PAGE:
Passed in December 2008, the new “Web Content Accessibility Guidelines 2.0” is the official recommendation from the World Wide Web Consortium for web accessibility for the disabled.
The new guidelines focus on four fundamental principles.
- Is it perceivable?
- Is it operable?
- Is it understandable?
- Is it robust?
This is the third article in my series on the new WCAG 2.0. The previous installments are:
In this article, I’ll addresses “understandability.”
The understandability of text is crucial to web accessibility. At broad levels, this means specifying text languages, explaining the meanings of jargon or idioms, and expanding abbreviations to clarify the text. It’s not just text that can present a barrier to accessibility, however. A lack of organizational predictability or proper error management can greatly decrease the accessibility of any website.
Identify the Language
Guideline 3.1 Readable: Make text content readable and understandable.
When you see a block of text, you can usually recognize immediately whether that text is in a language you can read. Knowing that language, you read through the text quickly and efficiently. Understanding a recognized language is no problem – for a person.
However, language can present a significant barrier for the disabled – not because they might not understand the language – but because the assistive technology they’re using won’t be able to pronounce it correctly unless the language of the text is specifically marked in a computer-readable fashion.
By default, assistive technology will attempt to read text in the language of the user’s computer. This is fabulous as long as the user stays within websites written in their system language.
It’s surprising just how difficult it is to understand even your native language if it’s pronounced according to the rules of a different language. Adding a simple piece of meta information to your HTML documents or templates indicating the language of the document can make a huge difference towards supporting the needs of disabled site visitors.
Specifying Language in XHTML & HTML Content
Specifying the language of the document is not always sufficient, although it will usually provide access for the majority of customers. The language of individual parts of the page (quotations in other languages, and non-vernacular uses of foreign languages) should also be individually identified and translated.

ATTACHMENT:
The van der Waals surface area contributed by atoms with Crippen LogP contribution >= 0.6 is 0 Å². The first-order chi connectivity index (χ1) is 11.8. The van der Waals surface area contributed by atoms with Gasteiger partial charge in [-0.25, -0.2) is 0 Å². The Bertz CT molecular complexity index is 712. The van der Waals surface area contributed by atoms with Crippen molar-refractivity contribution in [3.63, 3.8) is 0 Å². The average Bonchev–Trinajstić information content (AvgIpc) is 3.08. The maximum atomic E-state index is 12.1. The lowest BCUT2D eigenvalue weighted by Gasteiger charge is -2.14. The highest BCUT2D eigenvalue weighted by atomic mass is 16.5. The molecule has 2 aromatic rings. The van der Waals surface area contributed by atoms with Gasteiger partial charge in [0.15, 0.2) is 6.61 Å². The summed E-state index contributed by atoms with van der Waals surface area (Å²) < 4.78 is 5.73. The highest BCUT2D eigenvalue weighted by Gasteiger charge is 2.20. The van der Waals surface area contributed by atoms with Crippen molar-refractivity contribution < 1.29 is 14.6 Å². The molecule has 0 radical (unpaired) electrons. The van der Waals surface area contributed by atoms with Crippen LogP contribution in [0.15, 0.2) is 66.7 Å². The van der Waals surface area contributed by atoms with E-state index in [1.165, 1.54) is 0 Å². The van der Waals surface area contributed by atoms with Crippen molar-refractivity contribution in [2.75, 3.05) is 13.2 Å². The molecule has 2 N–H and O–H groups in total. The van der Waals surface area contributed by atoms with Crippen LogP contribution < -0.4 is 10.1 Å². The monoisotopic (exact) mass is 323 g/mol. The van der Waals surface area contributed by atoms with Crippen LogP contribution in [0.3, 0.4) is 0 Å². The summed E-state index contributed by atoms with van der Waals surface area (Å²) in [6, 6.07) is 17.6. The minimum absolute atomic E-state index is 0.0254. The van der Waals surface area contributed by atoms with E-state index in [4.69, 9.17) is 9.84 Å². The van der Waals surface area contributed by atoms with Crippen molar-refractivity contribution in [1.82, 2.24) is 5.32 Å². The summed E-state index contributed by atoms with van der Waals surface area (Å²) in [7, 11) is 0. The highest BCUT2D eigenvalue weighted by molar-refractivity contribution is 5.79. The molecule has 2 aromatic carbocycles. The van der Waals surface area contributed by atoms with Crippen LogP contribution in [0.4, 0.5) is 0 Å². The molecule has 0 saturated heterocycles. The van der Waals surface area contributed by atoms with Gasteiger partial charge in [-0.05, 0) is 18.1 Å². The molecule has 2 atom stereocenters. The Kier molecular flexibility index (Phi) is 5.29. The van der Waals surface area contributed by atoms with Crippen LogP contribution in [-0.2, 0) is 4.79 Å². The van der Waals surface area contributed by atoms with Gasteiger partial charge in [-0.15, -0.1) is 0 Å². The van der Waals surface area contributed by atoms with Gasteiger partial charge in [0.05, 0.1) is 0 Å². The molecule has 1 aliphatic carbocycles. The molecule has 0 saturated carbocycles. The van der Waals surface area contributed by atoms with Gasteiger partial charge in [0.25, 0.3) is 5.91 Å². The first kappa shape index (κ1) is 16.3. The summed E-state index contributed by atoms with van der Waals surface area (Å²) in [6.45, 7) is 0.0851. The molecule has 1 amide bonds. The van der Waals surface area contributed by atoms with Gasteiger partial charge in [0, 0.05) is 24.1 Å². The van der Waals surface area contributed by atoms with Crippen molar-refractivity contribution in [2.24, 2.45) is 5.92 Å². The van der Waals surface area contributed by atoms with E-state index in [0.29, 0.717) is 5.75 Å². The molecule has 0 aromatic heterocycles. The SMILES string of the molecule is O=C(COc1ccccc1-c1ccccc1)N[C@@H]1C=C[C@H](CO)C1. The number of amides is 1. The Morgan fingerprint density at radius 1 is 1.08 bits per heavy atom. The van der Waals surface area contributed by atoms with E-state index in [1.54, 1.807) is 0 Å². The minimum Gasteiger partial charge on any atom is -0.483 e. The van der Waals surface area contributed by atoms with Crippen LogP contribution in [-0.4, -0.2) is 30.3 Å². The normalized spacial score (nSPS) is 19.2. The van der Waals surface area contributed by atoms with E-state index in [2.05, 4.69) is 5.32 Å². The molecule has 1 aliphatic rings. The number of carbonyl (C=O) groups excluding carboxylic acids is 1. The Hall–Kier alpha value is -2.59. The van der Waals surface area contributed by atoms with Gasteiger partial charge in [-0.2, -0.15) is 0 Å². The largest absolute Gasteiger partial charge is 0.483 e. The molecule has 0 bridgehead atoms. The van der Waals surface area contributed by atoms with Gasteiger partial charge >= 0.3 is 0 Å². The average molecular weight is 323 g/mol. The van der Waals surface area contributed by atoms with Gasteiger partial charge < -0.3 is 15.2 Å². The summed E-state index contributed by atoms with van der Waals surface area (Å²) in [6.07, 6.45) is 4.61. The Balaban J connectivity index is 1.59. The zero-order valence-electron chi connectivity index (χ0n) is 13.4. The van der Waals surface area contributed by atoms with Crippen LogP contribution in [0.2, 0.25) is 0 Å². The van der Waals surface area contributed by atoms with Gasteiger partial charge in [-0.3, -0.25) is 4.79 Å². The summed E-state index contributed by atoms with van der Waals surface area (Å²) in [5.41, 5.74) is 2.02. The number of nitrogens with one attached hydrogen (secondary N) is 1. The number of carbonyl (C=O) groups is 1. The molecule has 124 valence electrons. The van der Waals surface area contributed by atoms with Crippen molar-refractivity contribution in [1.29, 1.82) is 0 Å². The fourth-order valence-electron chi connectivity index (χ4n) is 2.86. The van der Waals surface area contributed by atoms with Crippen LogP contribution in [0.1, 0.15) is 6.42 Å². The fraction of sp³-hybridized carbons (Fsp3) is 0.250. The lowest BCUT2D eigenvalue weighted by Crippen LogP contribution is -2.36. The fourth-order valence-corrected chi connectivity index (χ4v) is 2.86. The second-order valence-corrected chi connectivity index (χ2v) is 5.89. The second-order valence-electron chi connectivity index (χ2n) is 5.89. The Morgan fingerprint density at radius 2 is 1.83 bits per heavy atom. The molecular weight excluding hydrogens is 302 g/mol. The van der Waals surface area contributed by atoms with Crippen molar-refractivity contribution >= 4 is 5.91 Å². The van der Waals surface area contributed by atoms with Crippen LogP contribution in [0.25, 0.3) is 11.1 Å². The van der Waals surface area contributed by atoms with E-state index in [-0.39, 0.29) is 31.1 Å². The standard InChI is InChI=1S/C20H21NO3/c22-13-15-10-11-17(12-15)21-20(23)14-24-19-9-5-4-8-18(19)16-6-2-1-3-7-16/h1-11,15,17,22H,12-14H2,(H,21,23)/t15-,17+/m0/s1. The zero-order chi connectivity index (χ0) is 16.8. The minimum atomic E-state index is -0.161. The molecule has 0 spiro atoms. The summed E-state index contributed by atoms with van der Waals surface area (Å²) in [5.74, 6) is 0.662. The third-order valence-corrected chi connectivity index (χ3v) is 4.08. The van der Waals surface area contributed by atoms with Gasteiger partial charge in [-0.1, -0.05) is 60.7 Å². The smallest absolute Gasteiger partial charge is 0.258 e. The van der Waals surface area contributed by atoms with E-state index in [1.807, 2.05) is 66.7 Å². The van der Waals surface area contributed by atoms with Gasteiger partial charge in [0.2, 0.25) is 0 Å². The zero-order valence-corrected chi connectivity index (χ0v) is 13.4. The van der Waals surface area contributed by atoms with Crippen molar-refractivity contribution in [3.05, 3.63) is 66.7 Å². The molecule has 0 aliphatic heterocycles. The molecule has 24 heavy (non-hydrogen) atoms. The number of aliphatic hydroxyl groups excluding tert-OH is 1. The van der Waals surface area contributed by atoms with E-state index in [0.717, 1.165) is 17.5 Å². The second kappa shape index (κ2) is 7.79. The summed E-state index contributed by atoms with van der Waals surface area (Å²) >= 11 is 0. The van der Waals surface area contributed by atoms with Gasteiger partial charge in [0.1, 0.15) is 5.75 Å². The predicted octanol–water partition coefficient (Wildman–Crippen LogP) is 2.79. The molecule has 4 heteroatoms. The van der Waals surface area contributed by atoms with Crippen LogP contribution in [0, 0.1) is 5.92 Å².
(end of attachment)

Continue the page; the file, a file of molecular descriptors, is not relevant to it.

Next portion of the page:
Outside of actual language differences, terminology such as idioms, jargon or abbreviations must be expanded. Although it’s common to provide additional details about these types of text in a “
title” attribute attached to the text, this should not be considered the ideal way to communicate the meaning of these materials, as screen readers do not announce the presence of title attributes – let alone read them out – in their default configurations.
Does the site do what you expect?
Guideline 3.2 Predictable: Make web pages appear and operate in predictable ways.
Web pages tend to operate in a pretty standard and predictable fashion. You click on a link; you go to a new page. You activate a button; you submit a form. The specifics of how these work may be a bit variable, but the basic expectations are constant. Meeting the WCAG expectation that a website should be predictable simply means that you don’t implement any programming which will subvert the normal behavior of a website.
Now, “normal” is actually a rather inappropriate term in this context. What is “normal” for the behaviors in website interactivity is a moving target. What was normal 10 years ago is not what is normal today, and what is normal today is not what will be normal in another 10 years. However, there are basic expectations that should be met.
One key to predictability is very simple: consistency. Use the same navigation mechanism throughout the site: common menus, common menu styling (for visual users). Use the same types of labels for repeated elements. If changes are made, they should only be made at the request of the user.
There are a lot of variables in designing and development a website which can create confusion for all users, not just the disabled. The issues that will cause problems for the disabled will almost always have the potential to cause problems for all users.
What happens if I make a mistake?
Guideline 3.3 Input Assistance: Help users avoid and correct mistakes.
Every complex website or application includes systems where users submit input. Ecommerce certainly depends on user submissions: Shopping transactions don’t get very far without shipping addresses and payment information.
Ask: Why is this an accessibility issue?
One of the features of the new Guidelines is a focus on making experiences more than just possible for the disabled. Simple access is not sufficient; the experience should help support the customer during their visit.
So, to your benefit, following the WCAG guidelines for input assistance will give you a very handy checklist to look at where your shopping process could be causing problems. It’s all about error handling: What does the system do if a user makes a mistake?
The worst error message you might get is the one you don’t actually see. As such, simply providing error messages is a good start. If the visitor simply knows that something has gone wrong, they aren’t going to be sitting at home waiting for the package which will never arrive.
But a better solution is to ensure that labels and instructions are clear and thorough (to prevent errors) and that if an error occurs, the message presented provides sufficient information to allow the user to correct their error.
In short, understandability (for you) simply means taking a close look at your website and determining whether it actually makes sense. Solving the problems (particularly when it comes to forms) can be a challenge, but locating them requires little more than common sense.
See the next installment, “Part IV: Robustness.”